the TSA (which it concedes is a contract, only one that it says contains
no exclusivity clause).
divide-and-conquer approach must be exposed for what it really is: a
sleight of hand designed to preserve precisely the type of
anti-competitive video monopoly that the FCC sought to prohibit. We
decline to permit this machination for a straightforward reason: under
Virginia law, "contemporaneous written agreements executed as part of
the same transaction will be construed together as forming one
contract." Va. Hous. Dev. Auth. v. Fox Run Ltd., 497 S.E.2d 747, 752 (Va. 1998) (internal quotation mark omitted); see James v. Circuit City Stores, Inc., 370 F.3d 417,
421-22 (4th Cir. 2004) ("[I]nterpretation of private contracts is a
question of state law."). The TSA, CC&Rs, and easement easily
satisfy this standard because they were each entered into within a short
window of time in 2001, and each concerns the same basic transaction:
OBL's agreement to provide telecommunications services to Lansdowne.
the documents were designed to function together as a single agreement
is further confirmed by the fact that the terms of each document
"clearly contemplate the application of terms in the other[s]," such
that the terms "may be viewed together as representing the complete
agreement of the parties." Va. Hous. Dev. Auth., 497 S.E.2d at
752-53. Indeed, the very thing that ties the agreements together is
OpenBand's unabashed desire to secure exclusive access to the
development. For example, the CC&Rs incorporate the terms of the
easement, confirming that OBL enjoys "exclusive easements for access to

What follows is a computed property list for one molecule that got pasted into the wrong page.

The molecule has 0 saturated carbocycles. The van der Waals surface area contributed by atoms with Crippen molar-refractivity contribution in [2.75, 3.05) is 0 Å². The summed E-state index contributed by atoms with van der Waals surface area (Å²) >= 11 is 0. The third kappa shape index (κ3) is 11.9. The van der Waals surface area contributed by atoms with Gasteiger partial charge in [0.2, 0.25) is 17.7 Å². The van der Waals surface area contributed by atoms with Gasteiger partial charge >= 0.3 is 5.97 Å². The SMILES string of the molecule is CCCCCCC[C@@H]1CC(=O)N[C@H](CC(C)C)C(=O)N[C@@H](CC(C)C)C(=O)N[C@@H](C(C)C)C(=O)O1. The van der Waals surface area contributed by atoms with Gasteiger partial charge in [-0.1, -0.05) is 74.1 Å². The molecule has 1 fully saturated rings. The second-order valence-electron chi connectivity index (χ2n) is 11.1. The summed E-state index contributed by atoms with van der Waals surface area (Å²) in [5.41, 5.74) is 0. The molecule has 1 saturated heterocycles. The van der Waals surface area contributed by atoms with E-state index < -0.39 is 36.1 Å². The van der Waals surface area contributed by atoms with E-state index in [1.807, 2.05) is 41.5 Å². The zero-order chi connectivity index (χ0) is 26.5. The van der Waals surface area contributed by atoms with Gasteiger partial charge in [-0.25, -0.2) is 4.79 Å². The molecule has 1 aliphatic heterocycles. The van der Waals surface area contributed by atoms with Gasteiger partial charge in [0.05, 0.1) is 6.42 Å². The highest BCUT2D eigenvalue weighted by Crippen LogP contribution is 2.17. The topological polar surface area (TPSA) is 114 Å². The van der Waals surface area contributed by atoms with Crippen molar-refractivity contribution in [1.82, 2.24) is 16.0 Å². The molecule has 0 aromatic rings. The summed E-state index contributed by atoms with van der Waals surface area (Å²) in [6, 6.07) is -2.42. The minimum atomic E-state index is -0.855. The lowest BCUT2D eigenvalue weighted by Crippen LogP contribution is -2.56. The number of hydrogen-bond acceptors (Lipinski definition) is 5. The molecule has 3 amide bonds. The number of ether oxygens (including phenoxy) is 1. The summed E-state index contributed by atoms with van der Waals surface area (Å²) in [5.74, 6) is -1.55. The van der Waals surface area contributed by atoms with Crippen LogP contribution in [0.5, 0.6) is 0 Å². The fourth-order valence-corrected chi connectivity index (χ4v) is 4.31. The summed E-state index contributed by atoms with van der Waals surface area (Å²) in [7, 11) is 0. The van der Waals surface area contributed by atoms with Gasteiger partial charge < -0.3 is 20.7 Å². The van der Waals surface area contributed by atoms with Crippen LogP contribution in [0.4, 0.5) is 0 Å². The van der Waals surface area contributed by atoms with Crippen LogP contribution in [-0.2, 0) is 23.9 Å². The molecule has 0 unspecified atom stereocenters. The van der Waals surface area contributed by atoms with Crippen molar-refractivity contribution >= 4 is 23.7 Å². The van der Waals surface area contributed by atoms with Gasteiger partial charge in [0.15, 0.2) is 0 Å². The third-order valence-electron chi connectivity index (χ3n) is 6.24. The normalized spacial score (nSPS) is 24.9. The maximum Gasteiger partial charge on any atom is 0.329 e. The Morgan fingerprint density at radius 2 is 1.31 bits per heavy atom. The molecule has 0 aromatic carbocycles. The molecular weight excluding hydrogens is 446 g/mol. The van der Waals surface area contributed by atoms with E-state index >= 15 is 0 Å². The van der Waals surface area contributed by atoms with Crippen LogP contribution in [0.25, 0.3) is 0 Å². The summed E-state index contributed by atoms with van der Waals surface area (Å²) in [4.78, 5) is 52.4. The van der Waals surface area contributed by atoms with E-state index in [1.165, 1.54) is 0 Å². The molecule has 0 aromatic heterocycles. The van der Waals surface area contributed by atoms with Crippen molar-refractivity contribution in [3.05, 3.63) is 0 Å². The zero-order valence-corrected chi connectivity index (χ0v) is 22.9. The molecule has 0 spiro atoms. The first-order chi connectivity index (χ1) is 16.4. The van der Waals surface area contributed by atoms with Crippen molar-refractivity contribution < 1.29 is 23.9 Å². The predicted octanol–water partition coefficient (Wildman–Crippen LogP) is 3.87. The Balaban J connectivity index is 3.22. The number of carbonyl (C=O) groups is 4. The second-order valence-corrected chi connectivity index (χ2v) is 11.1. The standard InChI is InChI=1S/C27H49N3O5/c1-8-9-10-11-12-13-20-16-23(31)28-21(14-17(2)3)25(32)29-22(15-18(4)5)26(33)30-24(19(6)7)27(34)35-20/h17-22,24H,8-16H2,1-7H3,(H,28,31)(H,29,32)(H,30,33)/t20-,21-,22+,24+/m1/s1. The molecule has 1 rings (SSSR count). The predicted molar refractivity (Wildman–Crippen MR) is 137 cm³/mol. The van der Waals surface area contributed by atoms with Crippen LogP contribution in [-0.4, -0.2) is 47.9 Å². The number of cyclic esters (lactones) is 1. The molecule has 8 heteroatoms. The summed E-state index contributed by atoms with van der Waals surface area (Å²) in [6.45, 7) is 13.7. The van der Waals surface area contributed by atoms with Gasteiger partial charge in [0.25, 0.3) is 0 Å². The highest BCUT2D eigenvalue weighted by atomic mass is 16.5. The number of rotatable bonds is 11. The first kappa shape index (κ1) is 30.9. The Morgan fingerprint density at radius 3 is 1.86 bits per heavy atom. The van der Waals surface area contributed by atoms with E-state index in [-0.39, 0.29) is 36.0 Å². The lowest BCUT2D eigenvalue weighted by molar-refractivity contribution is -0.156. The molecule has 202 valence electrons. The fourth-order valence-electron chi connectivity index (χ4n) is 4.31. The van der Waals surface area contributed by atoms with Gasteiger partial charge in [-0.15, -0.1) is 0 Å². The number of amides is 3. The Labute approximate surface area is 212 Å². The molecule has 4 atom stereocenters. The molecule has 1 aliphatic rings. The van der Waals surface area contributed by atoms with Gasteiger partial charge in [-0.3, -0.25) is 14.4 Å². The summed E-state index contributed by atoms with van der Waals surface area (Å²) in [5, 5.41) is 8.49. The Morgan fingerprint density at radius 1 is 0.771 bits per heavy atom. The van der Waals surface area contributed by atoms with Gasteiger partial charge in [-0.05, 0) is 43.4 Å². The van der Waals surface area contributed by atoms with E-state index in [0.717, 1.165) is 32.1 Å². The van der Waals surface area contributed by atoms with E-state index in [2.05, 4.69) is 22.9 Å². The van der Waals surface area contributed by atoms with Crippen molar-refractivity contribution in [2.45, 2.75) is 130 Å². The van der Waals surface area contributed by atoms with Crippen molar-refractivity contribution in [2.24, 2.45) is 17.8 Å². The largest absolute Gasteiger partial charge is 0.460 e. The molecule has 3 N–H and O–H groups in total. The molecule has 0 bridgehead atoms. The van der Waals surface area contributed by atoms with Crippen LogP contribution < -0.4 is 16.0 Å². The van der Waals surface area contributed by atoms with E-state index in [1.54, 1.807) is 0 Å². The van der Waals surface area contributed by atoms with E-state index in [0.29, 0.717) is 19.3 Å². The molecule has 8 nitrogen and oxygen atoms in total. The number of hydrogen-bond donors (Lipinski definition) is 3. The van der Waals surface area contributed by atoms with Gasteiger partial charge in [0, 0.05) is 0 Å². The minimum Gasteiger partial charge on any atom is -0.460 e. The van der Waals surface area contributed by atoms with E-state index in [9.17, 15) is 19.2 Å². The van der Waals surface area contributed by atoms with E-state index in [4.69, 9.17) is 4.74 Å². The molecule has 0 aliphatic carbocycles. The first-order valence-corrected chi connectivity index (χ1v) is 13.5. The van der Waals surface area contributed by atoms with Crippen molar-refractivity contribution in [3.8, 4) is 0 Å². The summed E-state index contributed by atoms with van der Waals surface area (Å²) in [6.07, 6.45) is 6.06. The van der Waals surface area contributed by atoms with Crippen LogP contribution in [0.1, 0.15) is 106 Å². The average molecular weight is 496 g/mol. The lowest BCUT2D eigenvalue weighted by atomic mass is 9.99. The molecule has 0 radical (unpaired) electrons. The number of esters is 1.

and the installation [and] operation" of telecommunications systems. As
discussed, the easement promises OBL the sole right to build and operate
video infrastructure in Lansdowne such that "no other person or entity
shall be entitled to" do the same. And tying together the entire
arrangement, the TSA explicitly incorporates the terms of the CC&Rs
by forbidding LHOA to "amend the CC&Rs such that the amendment would
. . . have a materially adverse effect on OBL." Significantly, it is
undisputed that if LHOA were to amend its CC&Rs to permit it to
grant an easement to another video provider, that would have a
"materially adverse effect" on OBL and therefore breach the TSA.
considering the TSA, CC&Rs, and easement together as the single,
intertwining contract that it actually is, we have no difficulty
concluding that it contains provisions granting OBL the "exclusive right
to provide" video service to Lansdowne, in violation of the order. Exclusivity Order
¶ 31. As noted earlier, the purpose and effect of the agreement is to
bar competing cable video providers from delivering service to the
development by preventing them from ever building the infrastructure
necessary to reach Lansdowne in the first place. See ante at
10-11. Thus, the provisions are among the type that the FCC identified
as the "most exclusionary exclusivity clauses," as they "prohibit any
other [provider] from any access whatsoever to the premises." Id. ¶ 1 n.2. All of the clauses effectuating this exclusive video arrangement are therefore "null and void." Id. ¶ 31.
Even if we were to agree with OpenBand that the easement, CC&Rs, and TSA should be evaluated separately under the Exclusivity Order,
we would nevertheless conclude that each agreement is independently a
contract containing exclusivity provisions prohibited under the order.
With regard to the easement at the crux of this dispute, OpenBand raises a variety of arguments for why it does not violate the Exclusivity Order
when considered in isolation. First, OpenBand argues that the order
does not apply to exclusivity clauses in easements because easements are
not contracts. As an initial matter, this argument is forfeited because
OpenBand failed to argue it in the district court. Muth v. United States, 1 F.3d 246,
250 (4th Cir. 1993). In fact, Open-Band actually conceded the opposite
before the district court, admitting that it is "undisputed" that
"easements are contracts." Defs.' Reply in Supp. of Mot. to Dismiss 18; see also